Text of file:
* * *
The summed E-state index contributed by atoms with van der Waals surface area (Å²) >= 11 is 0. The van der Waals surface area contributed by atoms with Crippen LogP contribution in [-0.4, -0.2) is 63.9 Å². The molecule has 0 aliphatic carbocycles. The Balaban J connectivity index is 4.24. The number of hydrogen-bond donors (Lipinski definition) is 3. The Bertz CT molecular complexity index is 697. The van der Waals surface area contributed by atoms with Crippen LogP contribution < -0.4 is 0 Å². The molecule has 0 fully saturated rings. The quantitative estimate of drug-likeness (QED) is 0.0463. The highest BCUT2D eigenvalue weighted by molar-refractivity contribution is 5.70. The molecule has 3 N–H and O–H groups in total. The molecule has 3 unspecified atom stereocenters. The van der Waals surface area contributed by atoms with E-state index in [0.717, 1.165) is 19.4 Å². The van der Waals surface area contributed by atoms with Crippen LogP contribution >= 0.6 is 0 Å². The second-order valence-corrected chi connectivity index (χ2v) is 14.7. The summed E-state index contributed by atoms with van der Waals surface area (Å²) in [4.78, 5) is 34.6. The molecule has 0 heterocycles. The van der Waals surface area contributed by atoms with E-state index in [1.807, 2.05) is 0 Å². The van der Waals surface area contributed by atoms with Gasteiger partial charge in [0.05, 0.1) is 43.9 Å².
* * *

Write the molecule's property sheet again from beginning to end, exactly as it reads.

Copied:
The summed E-state index contributed by atoms with van der Waals surface area (Å²) >= 11 is 0. The van der Waals surface area contributed by atoms with Crippen LogP contribution in [-0.4, -0.2) is 63.9 Å². The molecule has 0 aliphatic carbocycles. The Balaban J connectivity index is 4.24. The number of hydrogen-bond donors (Lipinski definition) is 3. The Bertz CT molecular complexity index is 697. The van der Waals surface area contributed by atoms with Crippen LogP contribution < -0.4 is 0 Å². The molecule has 0 fully saturated rings. The quantitative estimate of drug-likeness (QED) is 0.0463. The highest BCUT2D eigenvalue weighted by molar-refractivity contribution is 5.70. The molecule has 3 N–H and O–H groups in total. The molecule has 3 unspecified atom stereocenters. The van der Waals surface area contributed by atoms with E-state index in [0.717, 1.165) is 19.4 Å². The van der Waals surface area contributed by atoms with Crippen LogP contribution >= 0.6 is 0 Å². The second-order valence-corrected chi connectivity index (χ2v) is 14.7. The summed E-state index contributed by atoms with van der Waals surface area (Å²) in [4.78, 5) is 34.6. The molecule has 0 heterocycles. The van der Waals surface area contributed by atoms with E-state index in [1.807, 2.05) is 0 Å². The van der Waals surface area contributed by atoms with Gasteiger partial charge in [0.05, 0.1) is 43.9 Å².